From earliest times and into the Medieval period, people used pins to hold their clothes together. Ancient Sumerians and Egyptians made pins with decorated heads and then in the time of the ancient Greeks and Romans they began to use fibulae, or brooches.
This example recently came in to the Finds Liaison office in the museum for processing by the Volunteers there. Discovered by a metal detectorist, it is what is described as a La Tene brooch and falls about halfway through the history of brooches. It dates from the Iron Age, about 2 500 years ago. Brooches of this age are not unusual, but complete ones are a treat.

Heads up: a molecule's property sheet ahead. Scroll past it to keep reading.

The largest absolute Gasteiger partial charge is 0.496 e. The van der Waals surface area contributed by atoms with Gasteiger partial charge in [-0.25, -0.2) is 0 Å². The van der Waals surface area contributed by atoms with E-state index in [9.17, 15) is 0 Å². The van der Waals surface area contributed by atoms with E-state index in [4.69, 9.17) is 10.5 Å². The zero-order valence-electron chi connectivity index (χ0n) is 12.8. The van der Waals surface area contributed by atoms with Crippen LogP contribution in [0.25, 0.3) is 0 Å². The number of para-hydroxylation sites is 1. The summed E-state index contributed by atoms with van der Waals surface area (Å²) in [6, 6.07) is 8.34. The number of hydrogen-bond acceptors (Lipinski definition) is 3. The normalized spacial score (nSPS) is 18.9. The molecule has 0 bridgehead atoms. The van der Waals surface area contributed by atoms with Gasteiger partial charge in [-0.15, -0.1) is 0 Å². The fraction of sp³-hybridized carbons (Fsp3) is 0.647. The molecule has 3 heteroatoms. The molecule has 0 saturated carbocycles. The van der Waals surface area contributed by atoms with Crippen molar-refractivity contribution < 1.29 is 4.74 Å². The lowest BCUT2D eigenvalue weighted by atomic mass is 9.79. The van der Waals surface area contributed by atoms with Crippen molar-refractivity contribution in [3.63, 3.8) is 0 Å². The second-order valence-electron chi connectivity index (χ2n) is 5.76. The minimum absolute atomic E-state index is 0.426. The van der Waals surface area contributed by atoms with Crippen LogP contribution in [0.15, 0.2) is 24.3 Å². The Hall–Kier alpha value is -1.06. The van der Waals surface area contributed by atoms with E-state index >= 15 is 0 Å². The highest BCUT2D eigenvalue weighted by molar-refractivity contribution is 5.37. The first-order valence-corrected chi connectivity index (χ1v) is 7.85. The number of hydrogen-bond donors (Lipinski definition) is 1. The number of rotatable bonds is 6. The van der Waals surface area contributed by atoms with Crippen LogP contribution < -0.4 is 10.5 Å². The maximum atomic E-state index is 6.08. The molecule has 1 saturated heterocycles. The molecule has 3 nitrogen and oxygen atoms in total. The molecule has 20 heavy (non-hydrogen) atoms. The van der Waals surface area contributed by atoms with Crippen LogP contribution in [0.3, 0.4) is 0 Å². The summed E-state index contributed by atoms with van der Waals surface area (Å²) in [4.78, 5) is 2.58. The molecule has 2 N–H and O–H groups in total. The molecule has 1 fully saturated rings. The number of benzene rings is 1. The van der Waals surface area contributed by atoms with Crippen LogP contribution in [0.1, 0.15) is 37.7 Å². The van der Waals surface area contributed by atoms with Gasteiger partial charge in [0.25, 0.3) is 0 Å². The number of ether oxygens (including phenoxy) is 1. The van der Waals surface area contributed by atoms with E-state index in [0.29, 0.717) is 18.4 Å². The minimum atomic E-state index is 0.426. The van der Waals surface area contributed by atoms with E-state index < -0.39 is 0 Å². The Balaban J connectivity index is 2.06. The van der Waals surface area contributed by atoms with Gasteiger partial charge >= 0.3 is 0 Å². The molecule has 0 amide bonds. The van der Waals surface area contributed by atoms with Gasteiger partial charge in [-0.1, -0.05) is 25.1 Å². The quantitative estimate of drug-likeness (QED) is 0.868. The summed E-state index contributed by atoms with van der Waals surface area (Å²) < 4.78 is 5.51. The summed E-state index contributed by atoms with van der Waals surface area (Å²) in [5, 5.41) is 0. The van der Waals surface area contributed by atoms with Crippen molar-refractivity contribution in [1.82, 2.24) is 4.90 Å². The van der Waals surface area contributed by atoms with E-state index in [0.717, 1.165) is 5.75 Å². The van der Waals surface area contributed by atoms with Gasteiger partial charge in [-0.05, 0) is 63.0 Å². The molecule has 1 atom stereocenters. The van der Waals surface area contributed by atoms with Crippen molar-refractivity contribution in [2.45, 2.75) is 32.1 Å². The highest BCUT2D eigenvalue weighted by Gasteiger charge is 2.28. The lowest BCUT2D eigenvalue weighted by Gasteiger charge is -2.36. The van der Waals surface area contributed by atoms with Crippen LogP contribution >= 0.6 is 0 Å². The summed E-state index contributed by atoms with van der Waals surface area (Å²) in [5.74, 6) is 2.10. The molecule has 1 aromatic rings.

The La Tene material culture became widespread across Europe with a remarkable degree of standardisation. Thus this could be an import, or worn by a visitor to the country, but is likely to have been made in England.
Excavations of burials show that these were worn at the shoulder, holding together a tunic, or keeping a cloak or cape in place. Although the official description of such brooches always starts at the ‘head’ (in this case describing the coils of the spring, the pin, etc, first) and continues with the bow and ‘foot’ (in this case the curved section with the disc at the end), regular readers will know that the brooches were actually worn the other way up.